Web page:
Animal Speech and Political Utterance: Articulating the Controversies of Late Fourteenth-Century England in Non-Human Voices
- Animal Speech and Political Utterance: Articulating the Controversies of Late Fourteenth-Century England in Non-Human Voices
- Fulton, Sharon Ann
- Thesis Advisor(s):
- Crane, Susan
- Ph.D., Columbia University
- English and Comparative Literature
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- This dissertation analyzes the function of animal speakers in political poetry by William Langland, Geoffrey Chaucer, and John Gower, and it claims that late fourteenth-century poets describe the marginalized voices of emerging politicians by using animal expressions and noises. These writers invent a playful yet earnest poetics of acknowledgment in comparing politicians’ calls to animal cries. In unveiling novel interpretations of Langland’s mouse, Chaucer’s goose, and Gower’s jay, I argue that the speeches of animals contribute to significant argumentative strains within several late fourteenth-century poems, which remain obscure if the reader ignores the signal contribution of the animal. Finally, I study the use of animal speech in the Lancastrian poem, Richard the Redeless, to understand the ways in which the anti-Ricardian regime appropriated this malleable animal imagery to pursue its own political agenda.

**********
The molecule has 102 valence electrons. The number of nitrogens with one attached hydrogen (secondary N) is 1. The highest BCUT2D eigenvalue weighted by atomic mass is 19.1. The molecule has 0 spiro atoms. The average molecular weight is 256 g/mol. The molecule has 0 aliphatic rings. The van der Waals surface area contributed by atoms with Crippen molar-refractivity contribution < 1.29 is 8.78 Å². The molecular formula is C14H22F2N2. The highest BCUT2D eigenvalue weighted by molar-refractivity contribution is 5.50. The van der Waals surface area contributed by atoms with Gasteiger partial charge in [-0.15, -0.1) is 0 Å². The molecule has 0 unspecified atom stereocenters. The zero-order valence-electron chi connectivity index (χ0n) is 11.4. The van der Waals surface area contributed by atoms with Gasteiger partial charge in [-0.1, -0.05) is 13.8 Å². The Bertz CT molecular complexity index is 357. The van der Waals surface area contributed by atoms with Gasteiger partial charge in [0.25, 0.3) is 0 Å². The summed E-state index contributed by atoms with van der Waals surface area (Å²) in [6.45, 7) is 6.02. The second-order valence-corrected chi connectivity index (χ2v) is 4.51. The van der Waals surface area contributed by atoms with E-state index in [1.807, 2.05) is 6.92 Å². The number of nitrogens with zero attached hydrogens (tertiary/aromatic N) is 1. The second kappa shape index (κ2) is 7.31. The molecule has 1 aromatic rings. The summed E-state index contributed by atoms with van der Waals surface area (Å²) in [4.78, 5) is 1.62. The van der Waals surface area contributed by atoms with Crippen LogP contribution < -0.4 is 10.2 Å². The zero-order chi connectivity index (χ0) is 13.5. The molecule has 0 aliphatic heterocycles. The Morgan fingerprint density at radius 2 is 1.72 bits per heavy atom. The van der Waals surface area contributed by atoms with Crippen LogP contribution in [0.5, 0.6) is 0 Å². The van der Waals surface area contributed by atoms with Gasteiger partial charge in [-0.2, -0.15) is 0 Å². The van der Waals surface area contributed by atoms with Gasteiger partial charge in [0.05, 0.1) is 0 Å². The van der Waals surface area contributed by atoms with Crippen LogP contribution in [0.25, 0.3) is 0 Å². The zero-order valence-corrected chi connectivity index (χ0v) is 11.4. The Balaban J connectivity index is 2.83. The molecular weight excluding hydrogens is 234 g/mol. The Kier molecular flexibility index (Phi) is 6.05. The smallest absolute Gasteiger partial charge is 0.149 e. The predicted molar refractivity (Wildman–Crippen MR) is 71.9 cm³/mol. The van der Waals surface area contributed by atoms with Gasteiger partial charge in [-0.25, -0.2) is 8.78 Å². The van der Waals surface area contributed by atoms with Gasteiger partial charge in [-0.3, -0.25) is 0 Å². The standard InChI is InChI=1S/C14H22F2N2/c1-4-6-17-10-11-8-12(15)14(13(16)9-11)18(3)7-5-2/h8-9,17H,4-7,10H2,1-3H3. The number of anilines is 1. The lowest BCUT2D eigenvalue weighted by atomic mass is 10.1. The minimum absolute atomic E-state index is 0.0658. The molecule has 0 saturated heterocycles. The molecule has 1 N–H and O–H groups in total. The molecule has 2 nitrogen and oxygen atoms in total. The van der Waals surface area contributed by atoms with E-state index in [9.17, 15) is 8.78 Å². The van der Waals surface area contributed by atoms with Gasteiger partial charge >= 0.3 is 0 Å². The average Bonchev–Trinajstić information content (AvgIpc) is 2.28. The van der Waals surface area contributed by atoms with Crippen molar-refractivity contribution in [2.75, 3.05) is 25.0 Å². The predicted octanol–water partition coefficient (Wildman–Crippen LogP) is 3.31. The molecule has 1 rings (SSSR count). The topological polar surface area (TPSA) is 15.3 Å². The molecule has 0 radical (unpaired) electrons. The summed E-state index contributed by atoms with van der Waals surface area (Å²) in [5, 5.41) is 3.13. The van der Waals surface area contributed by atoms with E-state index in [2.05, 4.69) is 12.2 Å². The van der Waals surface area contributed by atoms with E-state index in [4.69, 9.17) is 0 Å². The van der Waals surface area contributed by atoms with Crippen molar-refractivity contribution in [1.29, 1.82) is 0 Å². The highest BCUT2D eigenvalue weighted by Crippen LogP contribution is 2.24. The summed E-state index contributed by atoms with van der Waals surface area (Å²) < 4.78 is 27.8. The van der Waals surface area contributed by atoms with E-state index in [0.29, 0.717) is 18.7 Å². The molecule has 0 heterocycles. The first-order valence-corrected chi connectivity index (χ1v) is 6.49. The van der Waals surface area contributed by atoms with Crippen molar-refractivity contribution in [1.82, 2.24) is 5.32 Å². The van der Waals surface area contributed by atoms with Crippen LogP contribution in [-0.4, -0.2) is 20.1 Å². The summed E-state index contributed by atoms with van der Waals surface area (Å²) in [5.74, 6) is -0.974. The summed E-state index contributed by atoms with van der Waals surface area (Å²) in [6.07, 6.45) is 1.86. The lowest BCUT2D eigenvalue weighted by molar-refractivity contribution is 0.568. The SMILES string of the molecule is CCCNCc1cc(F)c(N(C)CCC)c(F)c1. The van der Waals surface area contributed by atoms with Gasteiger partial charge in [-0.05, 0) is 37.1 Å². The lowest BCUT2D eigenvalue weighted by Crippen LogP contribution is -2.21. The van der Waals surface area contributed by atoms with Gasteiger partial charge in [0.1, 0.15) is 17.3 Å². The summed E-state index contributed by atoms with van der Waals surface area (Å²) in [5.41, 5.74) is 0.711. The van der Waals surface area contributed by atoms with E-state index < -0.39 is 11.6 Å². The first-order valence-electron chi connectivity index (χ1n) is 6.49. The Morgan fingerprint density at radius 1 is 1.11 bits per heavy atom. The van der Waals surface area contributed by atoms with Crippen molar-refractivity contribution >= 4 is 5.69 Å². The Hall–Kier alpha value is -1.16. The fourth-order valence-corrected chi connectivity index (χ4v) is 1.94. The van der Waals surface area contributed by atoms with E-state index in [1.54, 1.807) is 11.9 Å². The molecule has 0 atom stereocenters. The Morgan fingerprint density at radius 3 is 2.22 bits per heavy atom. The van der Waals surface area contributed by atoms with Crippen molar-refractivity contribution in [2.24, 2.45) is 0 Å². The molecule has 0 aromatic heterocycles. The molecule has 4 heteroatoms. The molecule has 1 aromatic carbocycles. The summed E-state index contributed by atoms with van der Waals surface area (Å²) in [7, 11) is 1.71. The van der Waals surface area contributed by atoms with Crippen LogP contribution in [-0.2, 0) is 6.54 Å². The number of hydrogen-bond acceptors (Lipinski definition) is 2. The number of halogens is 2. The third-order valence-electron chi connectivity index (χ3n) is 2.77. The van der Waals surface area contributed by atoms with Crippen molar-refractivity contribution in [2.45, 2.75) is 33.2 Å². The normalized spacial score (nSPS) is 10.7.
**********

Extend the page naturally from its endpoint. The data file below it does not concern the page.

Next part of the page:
- Literature, Medieval
Animals in literature
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- Suggested Citation:
- Sharon Ann Fulton, 2012, Animal Speech and Political Utterance: Articulating the Controversies of Late Fourteenth-Century England in Non-Human Voices, Columbia University Academic Commons, https://doi.org/10.7916/D89S23MT.